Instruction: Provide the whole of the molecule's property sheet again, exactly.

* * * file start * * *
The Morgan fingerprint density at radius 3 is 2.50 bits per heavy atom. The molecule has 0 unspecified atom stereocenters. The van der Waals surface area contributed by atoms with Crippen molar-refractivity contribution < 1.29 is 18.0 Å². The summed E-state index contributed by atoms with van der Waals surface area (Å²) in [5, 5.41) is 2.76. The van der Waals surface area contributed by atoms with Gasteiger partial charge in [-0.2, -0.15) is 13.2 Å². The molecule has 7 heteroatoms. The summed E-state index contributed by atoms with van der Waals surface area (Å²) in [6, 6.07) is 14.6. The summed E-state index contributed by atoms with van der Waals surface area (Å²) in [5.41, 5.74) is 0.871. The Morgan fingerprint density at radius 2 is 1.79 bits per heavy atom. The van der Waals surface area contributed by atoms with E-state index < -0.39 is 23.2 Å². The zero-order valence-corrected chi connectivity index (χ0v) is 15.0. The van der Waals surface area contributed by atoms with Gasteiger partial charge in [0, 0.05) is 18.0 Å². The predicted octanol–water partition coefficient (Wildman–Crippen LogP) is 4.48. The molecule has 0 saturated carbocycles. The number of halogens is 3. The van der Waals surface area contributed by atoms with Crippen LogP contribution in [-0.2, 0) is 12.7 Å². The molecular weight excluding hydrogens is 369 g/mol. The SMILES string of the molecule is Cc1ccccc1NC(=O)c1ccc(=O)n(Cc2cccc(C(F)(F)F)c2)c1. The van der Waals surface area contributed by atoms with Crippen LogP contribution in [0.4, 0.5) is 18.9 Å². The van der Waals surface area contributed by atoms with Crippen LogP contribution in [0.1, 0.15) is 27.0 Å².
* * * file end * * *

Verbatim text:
The Morgan fingerprint density at radius 3 is 2.50 bits per heavy atom. The molecule has 0 unspecified atom stereocenters. The van der Waals surface area contributed by atoms with Crippen molar-refractivity contribution < 1.29 is 18.0 Å². The summed E-state index contributed by atoms with van der Waals surface area (Å²) in [5, 5.41) is 2.76. The van der Waals surface area contributed by atoms with Gasteiger partial charge in [-0.2, -0.15) is 13.2 Å². The molecule has 7 heteroatoms. The summed E-state index contributed by atoms with van der Waals surface area (Å²) in [6, 6.07) is 14.6. The summed E-state index contributed by atoms with van der Waals surface area (Å²) in [5.41, 5.74) is 0.871. The Morgan fingerprint density at radius 2 is 1.79 bits per heavy atom. The van der Waals surface area contributed by atoms with E-state index < -0.39 is 23.2 Å². The zero-order valence-corrected chi connectivity index (χ0v) is 15.0. The van der Waals surface area contributed by atoms with Gasteiger partial charge in [0, 0.05) is 18.0 Å². The predicted octanol–water partition coefficient (Wildman–Crippen LogP) is 4.48. The molecule has 0 saturated carbocycles. The number of halogens is 3. The van der Waals surface area contributed by atoms with Crippen LogP contribution in [-0.2, 0) is 12.7 Å². The molecular weight excluding hydrogens is 369 g/mol. The SMILES string of the molecule is Cc1ccccc1NC(=O)c1ccc(=O)n(Cc2cccc(C(F)(F)F)c2)c1. The van der Waals surface area contributed by atoms with Crippen LogP contribution in [0.4, 0.5) is 18.9 Å². The van der Waals surface area contributed by atoms with Crippen LogP contribution in [0.1, 0.15) is 27.0 Å².